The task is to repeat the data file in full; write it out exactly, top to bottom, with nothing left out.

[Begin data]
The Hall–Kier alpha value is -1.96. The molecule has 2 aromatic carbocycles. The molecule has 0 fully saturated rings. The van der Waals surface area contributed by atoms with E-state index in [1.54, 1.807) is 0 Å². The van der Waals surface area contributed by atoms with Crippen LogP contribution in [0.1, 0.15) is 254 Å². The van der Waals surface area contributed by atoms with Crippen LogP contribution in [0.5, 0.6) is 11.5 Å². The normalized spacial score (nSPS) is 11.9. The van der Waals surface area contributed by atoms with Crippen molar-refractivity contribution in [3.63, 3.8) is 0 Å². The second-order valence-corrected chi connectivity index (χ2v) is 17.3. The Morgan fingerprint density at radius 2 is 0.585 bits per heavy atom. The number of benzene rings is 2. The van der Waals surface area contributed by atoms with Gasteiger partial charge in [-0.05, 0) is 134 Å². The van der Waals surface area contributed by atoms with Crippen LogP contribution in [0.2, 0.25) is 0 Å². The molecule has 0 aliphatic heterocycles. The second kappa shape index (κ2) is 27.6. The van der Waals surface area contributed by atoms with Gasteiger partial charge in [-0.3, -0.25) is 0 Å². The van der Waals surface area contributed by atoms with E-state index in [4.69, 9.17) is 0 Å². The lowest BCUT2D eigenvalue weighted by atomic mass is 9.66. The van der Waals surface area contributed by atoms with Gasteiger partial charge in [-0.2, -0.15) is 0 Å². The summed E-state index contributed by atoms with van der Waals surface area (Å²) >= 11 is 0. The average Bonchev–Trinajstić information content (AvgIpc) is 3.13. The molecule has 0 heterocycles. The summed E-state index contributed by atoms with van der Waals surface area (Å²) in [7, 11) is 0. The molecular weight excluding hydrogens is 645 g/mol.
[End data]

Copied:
The Hall–Kier alpha value is -1.96. The molecule has 2 aromatic carbocycles. The molecule has 0 fully saturated rings. The van der Waals surface area contributed by atoms with E-state index in [1.54, 1.807) is 0 Å². The van der Waals surface area contributed by atoms with Crippen LogP contribution in [0.1, 0.15) is 254 Å². The van der Waals surface area contributed by atoms with Crippen LogP contribution in [0.5, 0.6) is 11.5 Å². The normalized spacial score (nSPS) is 11.9. The van der Waals surface area contributed by atoms with Crippen molar-refractivity contribution in [3.63, 3.8) is 0 Å². The second-order valence-corrected chi connectivity index (χ2v) is 17.3. The Morgan fingerprint density at radius 2 is 0.585 bits per heavy atom. The number of benzene rings is 2. The van der Waals surface area contributed by atoms with Gasteiger partial charge in [-0.05, 0) is 134 Å². The van der Waals surface area contributed by atoms with Crippen LogP contribution in [0.2, 0.25) is 0 Å². The molecule has 0 aliphatic heterocycles. The second kappa shape index (κ2) is 27.6. The van der Waals surface area contributed by atoms with Gasteiger partial charge in [-0.3, -0.25) is 0 Å². The van der Waals surface area contributed by atoms with E-state index in [4.69, 9.17) is 0 Å². The lowest BCUT2D eigenvalue weighted by atomic mass is 9.66. The van der Waals surface area contributed by atoms with Gasteiger partial charge in [-0.2, -0.15) is 0 Å². The summed E-state index contributed by atoms with van der Waals surface area (Å²) >= 11 is 0. The average Bonchev–Trinajstić information content (AvgIpc) is 3.13. The molecule has 0 heterocycles. The summed E-state index contributed by atoms with van der Waals surface area (Å²) in [7, 11) is 0. The molecular weight excluding hydrogens is 645 g/mol.